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Yemen’s Houthis hit Saudi Aramco oil facilities in Jizan

This file photo shows an installation belonging to Saudi oil giant Aramco in the western part of Saudi Arabia.

Fighters from Yemen’s Houthi Ansarullah movement have fired two ballistic missiles at a Saudi Aramco facility in the country's southwest.

Yemen’s Arabic-language al-Masirah television network said on Monday that two Badr 1-type missiles had targeted the oil facilities that belong to energy giant Aramco in the Saudi border province of Jizan.

There was no immediate report on possible casualties or damage.

Saudi state media claimed that the country’s air defenses had intercepted and destroyed both projectiles over the skies above the region.  

The attack was carried out following bombardment of a wedding ceremony in Yemen’s Hajjah province by Saudi jets late on Sunday, which claimed the lives of over 30 civilians, including women and children.

The Yemeni army also targeted several cities, including the capital Riyadh, with a barrage of ballistic missiles on April 11.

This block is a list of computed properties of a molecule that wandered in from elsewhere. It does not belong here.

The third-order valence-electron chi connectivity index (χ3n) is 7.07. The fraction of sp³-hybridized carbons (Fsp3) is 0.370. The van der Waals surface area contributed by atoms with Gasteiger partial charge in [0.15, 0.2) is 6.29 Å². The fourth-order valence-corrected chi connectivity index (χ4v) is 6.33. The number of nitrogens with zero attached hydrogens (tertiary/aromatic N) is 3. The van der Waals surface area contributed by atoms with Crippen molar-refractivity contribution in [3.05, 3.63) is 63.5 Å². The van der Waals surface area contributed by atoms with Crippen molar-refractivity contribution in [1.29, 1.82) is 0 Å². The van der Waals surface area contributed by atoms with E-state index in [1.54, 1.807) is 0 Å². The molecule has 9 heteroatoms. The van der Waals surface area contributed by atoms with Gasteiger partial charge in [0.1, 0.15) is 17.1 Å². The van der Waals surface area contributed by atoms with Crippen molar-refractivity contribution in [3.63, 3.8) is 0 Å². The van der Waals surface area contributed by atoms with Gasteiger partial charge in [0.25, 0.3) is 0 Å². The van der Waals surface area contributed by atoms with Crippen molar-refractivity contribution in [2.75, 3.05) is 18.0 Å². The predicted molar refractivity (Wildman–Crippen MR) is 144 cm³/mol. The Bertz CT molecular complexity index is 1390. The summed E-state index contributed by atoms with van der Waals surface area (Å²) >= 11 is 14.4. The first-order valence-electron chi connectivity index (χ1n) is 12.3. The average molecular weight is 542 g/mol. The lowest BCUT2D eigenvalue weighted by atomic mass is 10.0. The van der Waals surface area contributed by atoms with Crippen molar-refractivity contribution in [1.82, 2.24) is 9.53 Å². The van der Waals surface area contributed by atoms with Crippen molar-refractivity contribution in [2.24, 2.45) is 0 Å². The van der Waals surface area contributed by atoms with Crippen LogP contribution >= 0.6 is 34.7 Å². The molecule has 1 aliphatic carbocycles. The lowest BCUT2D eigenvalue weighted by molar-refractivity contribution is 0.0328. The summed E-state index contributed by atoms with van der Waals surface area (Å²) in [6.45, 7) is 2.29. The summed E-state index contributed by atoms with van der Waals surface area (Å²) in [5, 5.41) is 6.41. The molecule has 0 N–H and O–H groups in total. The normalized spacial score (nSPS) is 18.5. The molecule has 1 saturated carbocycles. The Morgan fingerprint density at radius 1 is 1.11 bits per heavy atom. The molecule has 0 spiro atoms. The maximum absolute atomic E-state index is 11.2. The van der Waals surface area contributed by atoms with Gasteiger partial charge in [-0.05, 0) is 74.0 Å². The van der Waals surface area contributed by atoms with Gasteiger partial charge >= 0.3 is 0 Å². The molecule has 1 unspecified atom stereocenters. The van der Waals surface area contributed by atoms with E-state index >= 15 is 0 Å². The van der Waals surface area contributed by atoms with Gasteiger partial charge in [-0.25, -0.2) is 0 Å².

Yemenis’ attacks on positions of Saudi Arabia are in retaliation for air raids on the impoverished Arab country by the Western-backed Saudi coalition.

Saudi Arabia launched a military campaign in March 2015 in support of Yemen’s former Riyadh-friendly government of president Abd Rabbuh Mansur Hadi and against the country’s Houthi Ansarullah movement, which has been running state affairs in the absence of an effective administration.

The offensive has, however, achieved neither of its goals despite the spending of billions of petrodollars and the enlisting of Saudi Arabia's regional and Western allies.

A displaced Yemeni woman cooks at a make-shift camp for displaced people where they are taking shelter in Harad area, in the northern Abys district of Yemen's Hajjah province on April 16, 2018. (Photo by AFP)

The Yemeni Ministry of Human Rights announced in a statement on March 25 that the Saudi-led war had left 600,000 civilians dead and injured during the past three years.

The United Nations says a record 22.2 million people are in need of food aid, including 8.4 million threatened by severe hunger. A high-ranking UN aid official recently warned against the “catastrophic” living conditions in Yemen, stating that there was a growing risk of famine and cholera there.

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